• Field director. Leads a campaign’s grassroots organization. At the start of a campaign, the field director designs a field plan, which lays out tasks to achieve goals for voter identification, persuasion, and turnout among target groups. Canvassing and GOTV efforts are part of the field plan. During the campaign, the field director manages field organizers and reports to the campaign manager.
  • Field organizer. A field organizer recruits, trains, and manages the volunteers in the grassroots effort to identify, persuade, and mobilize targeted voters. Field organizers also recruit other volunteers. Field organizers report to the field director and are most commonly assigned specific geographical areas.
  • Finance director. Responsible for creating and executing a campaign’s fundraising plan. The campaign’s fundraising goals are driven by the projected funds needed to carry out all aspects of a campaign’s operation, balanced against what’s possible to raise. Finance directors work closely with campaign managers to define goals and make strategic and tactical adjustments over the course of a race. Finance directors tend to manage a portion of the candidate’s time for personal fundraising appeals.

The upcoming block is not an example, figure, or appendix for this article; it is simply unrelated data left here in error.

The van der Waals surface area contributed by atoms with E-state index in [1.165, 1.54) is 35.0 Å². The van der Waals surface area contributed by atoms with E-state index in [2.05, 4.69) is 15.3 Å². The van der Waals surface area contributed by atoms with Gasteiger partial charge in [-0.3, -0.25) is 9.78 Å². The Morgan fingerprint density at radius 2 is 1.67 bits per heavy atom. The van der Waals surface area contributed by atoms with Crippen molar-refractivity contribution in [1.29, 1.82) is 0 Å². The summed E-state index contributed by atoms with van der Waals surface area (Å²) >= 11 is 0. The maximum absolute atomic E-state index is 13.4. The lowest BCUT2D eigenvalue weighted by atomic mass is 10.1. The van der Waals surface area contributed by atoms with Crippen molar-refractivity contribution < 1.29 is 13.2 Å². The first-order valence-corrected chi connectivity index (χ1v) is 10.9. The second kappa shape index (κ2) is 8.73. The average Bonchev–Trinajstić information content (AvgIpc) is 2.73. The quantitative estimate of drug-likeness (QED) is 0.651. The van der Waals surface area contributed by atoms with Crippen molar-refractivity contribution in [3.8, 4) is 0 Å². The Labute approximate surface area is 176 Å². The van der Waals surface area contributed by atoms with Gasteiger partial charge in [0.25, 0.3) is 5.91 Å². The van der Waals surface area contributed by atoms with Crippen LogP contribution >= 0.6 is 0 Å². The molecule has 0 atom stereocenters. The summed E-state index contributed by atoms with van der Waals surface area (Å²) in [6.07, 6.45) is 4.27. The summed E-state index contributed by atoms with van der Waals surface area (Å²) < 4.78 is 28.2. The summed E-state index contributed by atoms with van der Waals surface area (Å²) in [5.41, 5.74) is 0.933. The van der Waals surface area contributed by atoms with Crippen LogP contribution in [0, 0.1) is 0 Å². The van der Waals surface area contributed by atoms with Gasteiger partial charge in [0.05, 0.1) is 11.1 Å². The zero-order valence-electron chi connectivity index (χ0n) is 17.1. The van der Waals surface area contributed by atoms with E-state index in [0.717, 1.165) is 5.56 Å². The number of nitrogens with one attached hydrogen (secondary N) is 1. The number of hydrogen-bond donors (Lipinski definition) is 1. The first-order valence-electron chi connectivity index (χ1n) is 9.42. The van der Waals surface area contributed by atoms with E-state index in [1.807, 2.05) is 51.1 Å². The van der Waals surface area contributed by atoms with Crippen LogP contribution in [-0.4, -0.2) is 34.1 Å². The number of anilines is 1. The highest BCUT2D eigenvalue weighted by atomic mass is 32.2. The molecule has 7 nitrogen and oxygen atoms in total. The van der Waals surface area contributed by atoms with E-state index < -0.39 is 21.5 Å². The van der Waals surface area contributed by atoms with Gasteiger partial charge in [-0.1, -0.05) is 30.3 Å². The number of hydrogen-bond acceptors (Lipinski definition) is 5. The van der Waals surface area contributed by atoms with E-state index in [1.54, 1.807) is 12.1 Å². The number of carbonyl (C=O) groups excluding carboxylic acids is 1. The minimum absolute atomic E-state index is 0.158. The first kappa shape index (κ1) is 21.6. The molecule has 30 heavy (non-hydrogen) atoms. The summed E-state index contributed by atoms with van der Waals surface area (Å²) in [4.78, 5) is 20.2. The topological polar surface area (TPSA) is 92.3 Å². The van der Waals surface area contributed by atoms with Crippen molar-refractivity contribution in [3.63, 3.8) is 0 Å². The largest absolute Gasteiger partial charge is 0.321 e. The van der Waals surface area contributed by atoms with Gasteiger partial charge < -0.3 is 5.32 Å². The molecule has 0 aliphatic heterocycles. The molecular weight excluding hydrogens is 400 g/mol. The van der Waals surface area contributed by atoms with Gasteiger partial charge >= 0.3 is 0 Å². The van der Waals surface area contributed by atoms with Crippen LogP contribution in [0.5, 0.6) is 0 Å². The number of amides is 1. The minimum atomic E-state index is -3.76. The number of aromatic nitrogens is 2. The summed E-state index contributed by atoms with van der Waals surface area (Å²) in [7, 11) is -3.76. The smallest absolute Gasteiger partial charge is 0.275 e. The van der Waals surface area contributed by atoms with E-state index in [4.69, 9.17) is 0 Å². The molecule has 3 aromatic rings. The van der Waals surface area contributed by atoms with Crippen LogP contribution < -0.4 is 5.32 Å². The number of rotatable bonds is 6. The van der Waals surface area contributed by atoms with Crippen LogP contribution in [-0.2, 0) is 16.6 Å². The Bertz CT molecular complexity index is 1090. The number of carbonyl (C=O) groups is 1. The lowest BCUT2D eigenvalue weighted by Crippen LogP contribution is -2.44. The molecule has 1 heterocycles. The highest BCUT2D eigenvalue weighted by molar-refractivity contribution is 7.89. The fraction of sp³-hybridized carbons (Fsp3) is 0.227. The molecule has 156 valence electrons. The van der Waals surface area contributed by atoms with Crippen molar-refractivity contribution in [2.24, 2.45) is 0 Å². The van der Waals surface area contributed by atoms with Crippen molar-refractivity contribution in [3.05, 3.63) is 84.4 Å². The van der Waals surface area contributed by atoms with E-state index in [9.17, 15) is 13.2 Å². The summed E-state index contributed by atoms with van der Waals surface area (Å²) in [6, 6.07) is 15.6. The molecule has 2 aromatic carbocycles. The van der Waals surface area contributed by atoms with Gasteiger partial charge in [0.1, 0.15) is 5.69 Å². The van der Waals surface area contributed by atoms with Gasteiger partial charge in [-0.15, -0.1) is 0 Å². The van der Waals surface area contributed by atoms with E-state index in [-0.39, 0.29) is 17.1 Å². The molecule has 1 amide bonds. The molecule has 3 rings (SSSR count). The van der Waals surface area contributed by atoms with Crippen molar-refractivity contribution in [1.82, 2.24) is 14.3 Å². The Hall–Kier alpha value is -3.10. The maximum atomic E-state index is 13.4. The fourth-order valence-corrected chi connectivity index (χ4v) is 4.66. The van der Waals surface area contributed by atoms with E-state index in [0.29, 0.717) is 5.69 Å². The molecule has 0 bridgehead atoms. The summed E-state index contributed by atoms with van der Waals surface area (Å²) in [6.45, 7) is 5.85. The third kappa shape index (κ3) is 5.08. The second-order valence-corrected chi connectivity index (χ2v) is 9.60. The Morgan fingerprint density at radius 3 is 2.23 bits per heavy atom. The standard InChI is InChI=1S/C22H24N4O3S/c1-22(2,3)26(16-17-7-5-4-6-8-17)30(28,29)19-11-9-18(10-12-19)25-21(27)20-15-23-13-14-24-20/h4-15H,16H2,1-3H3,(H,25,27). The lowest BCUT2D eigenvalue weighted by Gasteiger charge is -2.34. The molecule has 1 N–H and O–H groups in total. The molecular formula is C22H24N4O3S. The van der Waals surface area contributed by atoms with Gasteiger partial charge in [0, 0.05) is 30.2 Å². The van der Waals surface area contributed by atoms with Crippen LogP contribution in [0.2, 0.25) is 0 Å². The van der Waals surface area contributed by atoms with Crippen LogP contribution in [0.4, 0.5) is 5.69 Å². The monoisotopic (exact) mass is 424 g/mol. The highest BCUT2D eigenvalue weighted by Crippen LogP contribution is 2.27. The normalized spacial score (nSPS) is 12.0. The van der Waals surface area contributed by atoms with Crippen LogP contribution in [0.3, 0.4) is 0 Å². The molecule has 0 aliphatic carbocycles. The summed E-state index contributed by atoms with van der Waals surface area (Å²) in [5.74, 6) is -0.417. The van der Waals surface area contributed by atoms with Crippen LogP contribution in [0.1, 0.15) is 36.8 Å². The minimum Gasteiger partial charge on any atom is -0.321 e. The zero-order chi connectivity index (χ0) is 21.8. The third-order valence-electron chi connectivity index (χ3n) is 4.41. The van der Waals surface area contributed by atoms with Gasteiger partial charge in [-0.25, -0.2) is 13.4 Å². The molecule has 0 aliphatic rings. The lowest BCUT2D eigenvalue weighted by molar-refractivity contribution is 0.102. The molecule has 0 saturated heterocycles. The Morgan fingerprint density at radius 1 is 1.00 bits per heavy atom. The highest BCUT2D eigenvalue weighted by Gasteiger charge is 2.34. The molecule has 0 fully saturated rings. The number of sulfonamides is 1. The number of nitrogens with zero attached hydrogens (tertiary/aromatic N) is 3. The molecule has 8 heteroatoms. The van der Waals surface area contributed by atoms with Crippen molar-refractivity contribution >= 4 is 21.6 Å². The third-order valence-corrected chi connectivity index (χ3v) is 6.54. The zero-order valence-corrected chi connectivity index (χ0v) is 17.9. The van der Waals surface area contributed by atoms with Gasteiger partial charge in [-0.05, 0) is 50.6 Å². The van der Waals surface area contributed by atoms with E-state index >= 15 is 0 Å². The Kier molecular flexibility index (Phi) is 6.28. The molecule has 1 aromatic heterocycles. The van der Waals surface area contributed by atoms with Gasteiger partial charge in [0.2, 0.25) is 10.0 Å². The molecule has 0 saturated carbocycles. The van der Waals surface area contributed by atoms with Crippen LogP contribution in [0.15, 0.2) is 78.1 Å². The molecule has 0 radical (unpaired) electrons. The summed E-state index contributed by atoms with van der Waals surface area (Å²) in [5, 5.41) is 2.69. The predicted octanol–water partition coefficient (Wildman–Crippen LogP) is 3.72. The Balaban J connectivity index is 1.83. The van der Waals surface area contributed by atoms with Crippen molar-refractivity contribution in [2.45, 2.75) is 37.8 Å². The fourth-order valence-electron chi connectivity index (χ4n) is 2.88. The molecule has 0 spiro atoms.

• Social media director. Plans and executes strategies and tactics for reaching target audiences over social media platforms. On some campaigns, the social media function falls within the communications department, but it can often be a consultant role or a senior function that reports directly to the campaign manager.
  • Speech writer. Writes speeches for the candidate and perhaps also for representatives of the campaign. The speech writer works closely with the candidate and campaign manager and also with policy advisors, researchers, and communications staff. Reports to the campaign manager or director of communications.